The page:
“I am also eager to learn from the science technology platforms (STPs) at the Crick, which offer consolidated resources and training for technology-heavy aspects of the project.”

Benoît

Dr Sessinou Benoît Assogba

Dr Sessinou Benoît Assogba

Benoît completed his Biochemistry MPhil at the University of Abomey Calavi, in Benin. Having developed an interest in mosquitoes as the insect ‘vector’ that carries malaria, he then joined the Entomological Research Centre of the Minister of Health as a Research Intern in 2007. There, he pursued his interest in vector biology and control, completing his masters and PhD.

He joined the MRC Unit The Gambia at LSHTM through Malaria Research Capacity Development (MARCAD) in 2017 for his first postdoctoral fellowship.

As a CAN Fellow, Benoît plans to study the molecular mechanisms and behaviour of mosquito reproduction, in the hope of developing innovative new strategies for improved control and spread of malaria.

Spending part of his Fellowship at the Crick, Benoît will also be based at MRC Unit The Gambia at LSHTM, which has contributed a great deal to reducing tropical disease and impact in Sub Saharan Africa through field research activities.  

Dr Brigitte Glanzmann

Dr Brigitte Glanzmann

Dr Brigitte Glanzmann

As a post-doctoral fellow at Stellenbosch University, South Africa, Brigitte has been focussing on understanding the molecular basis for patients with an undiagnosed primary immunodeficiency disease (PID), particularly in individuals with an increased susceptibility to tuberculosis.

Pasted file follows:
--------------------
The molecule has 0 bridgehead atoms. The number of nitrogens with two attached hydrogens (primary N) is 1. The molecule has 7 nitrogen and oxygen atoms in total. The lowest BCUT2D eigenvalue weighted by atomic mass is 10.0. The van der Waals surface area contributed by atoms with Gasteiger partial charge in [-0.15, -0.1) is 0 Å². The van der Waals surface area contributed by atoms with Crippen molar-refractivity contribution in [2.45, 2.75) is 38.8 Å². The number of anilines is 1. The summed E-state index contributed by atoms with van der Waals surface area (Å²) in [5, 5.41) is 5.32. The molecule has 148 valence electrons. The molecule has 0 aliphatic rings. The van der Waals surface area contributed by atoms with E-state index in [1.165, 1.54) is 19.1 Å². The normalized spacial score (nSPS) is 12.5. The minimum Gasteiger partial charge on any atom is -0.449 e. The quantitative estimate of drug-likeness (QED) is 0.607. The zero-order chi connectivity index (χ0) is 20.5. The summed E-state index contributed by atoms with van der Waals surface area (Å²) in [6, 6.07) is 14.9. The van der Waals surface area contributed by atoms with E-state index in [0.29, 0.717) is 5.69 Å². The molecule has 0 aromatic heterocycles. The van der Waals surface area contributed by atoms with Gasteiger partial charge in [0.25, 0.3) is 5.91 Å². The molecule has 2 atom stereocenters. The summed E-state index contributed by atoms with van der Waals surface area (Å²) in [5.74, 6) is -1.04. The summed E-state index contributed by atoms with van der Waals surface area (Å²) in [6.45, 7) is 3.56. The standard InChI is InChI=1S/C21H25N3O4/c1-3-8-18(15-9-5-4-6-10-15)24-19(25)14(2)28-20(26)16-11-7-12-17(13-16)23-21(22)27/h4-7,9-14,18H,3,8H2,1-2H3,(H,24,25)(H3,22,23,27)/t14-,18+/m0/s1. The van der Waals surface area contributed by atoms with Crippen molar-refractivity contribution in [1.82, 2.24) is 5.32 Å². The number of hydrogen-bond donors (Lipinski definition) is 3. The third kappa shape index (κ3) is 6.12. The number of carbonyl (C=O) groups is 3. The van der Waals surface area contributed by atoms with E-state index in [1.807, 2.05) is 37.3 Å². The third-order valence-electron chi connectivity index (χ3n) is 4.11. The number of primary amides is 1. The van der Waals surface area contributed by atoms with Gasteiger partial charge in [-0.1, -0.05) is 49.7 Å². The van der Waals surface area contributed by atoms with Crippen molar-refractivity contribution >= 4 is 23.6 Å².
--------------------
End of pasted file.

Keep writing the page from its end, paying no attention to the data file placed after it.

She also speaks to patient advocacy groups, specifically the Primary Immunodeficiencies Network of South Africa (PiNSA), which facilitates interaction between scientists, clinicians and patients, and fosters the translation of scientific results to individuals and their families affected by PIDs.

As a CAN Fellow, Brigitte will focus on children who get TB repeatedly, to understand if genetic causes make them more prone to developing the active disease. She says “I would like to make a contribution to the scientific community and hopefully provide a platform which will allow even the poorest of the poor to access life changing therapies.”

Dr Peter Quashie

Dr Peter Quashie

Peter Quashie

Peter spent his formative years in Botswana during the 1990s, at a time when more than 30% of the population were estimated to carry HIV. Against this backdrop, he pursued his studies in pure science, before moving to Canada to complete his higher education at Concordia University, and McGill University where he studied for a PhD in HIV and contributed to an understanding of drug resistance in integrase, an enzyme produced by viruses that enables them to exploit the cells that they infect.

His current research goals are to understand the strains of HIV circulating within West Africa, and how they are impacted by current treatment regimes. His research aims to predict how different strains will react to therapy, by mimicking long-term anti-retroviral therapy. For this study, he will be partly based at WACCBIP in Ghana.

“One of the most important things in discovery, is continually being exposed to different ways of thinking,” he said. “I expect to benefit from the research infrastructure; but mostly I expect to benefit from opportunities to discuss science.”